Rate Hike Maelstrom

It was another torrid week for equities with global markets following up on the previous week’s 3.7% drop in local currency terms with a further 5.4% decline.

Global equities are now down a bit over 20% from their January high and so are officially into bear market territory. UK investors have escaped some of this pain as the drop in the pound has limited the fall in sterling terms to 14%.

In short, markets have taken fright at the increasingly aggressive action being taken by central banks to deal with the surge in inflation which continues to surprise in its severity. First off the mark was the US Fed which stepped up its pace of tightening further, raising rates by 0.75% to 1.5-1.75%. This compares with hikes of 0.25% in March and 0.5% in May.

The move followed hard on the heels of the higher-than-expected inflation numbers for May and was accompanied by the Fed stating ‘it is strongly committed to returning inflation to its 2% objective’. The significance here is that the Fed is now very much prioritising getting inflation back under control rather than the other half of its dual mandate which is to maximise employment.

Chair Powell said another hike of 0.5-0.75% was on the cards for July and the Fed is now forecasting rates to be up to 3.4% by year-end, a massive change from all of six months ago when it expected rates to be only at 1%.

This more aggressive tightening has led to the Fed cutting its growth forecasts. However, unlike the market which is increasingly fearful on this front, it still does not believe a recession need be the price to pay for returning inflation back close to target in two years’ time.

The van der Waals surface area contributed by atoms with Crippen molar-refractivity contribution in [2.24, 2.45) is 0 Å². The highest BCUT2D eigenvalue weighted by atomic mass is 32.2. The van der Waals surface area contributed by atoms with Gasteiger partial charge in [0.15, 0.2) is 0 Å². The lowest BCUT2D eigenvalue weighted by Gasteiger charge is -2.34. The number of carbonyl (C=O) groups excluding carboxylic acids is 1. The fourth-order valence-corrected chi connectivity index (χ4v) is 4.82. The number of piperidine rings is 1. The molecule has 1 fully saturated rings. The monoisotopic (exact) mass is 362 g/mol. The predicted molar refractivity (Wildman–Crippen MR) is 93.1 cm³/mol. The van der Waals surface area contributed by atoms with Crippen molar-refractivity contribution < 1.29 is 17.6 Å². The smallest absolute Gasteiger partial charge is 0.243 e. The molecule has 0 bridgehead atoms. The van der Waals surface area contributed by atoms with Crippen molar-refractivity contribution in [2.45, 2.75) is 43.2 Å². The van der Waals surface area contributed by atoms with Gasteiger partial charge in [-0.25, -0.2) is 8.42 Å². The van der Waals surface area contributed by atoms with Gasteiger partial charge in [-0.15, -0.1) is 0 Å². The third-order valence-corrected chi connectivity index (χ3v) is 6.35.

Meanwhile, the Bank of England raised rates by a further 0.25% to 1.25%, while turning more hawkish on the prospect for further tightening. Its mantra changed from ‘further tightening over coming months may be appropriate’ to ‘it will if necessary act forcefully in response to indicators of more persistent inflationary pressures’.

The Bank now sees UK inflation peaking as high as 11% in October and a 0.5% rate hike in August is now looking likely with rates peaking at around 2-2.5% early next year.

Elsewhere in a surprise move, the Swiss National Bank raised rates by 0.5% although this still left them in negative territory. It was left to the Bank of Japan to buck the tightening bandwagon. It will continue with QE aimed at capping 10-year government bond yields at 0.25% despite the sharp decline in the yen the policy has caused.

Finally, the European Central Bank called an emergency meeting to deal with the fall-out from its recent move to speed up its tightening plans. In response to a sharp rise in the borrowing costs of countries such as Italy and in an attempt to forestall a new sovereign debt crisis, it announced plans to create an ‘anti-fragmentation instrument’. It will also apply flexibility in the way it reinvests maturing bonds bought under its recent QE programme.

If all of the above was not enough to shatter investor nerves, a renewed surge in European gas prices dealt another blow. Russia announced it will be reducing gas exports to Europe, just as liquified natural gas imports from the US are being disrupted by problems at a US plant.

The sell-off in digital cryptocurrencies continued this weekend as investors digest the end of the free money era. Bitcoin collapsed over 20% last week – falling as low as $17,628 – and is now down over 50% on the year.

Equities suffered most last week from the maelstrom of rate hikes but bond yields also rose further, causing some additional losses. While market volatility looks certain to continue for some while yet, we do believe the bulk of the losses in both bonds and equities should now be behind us – assuming a full-blown recession is avoided.

Rupert Thompson – Investment Strategist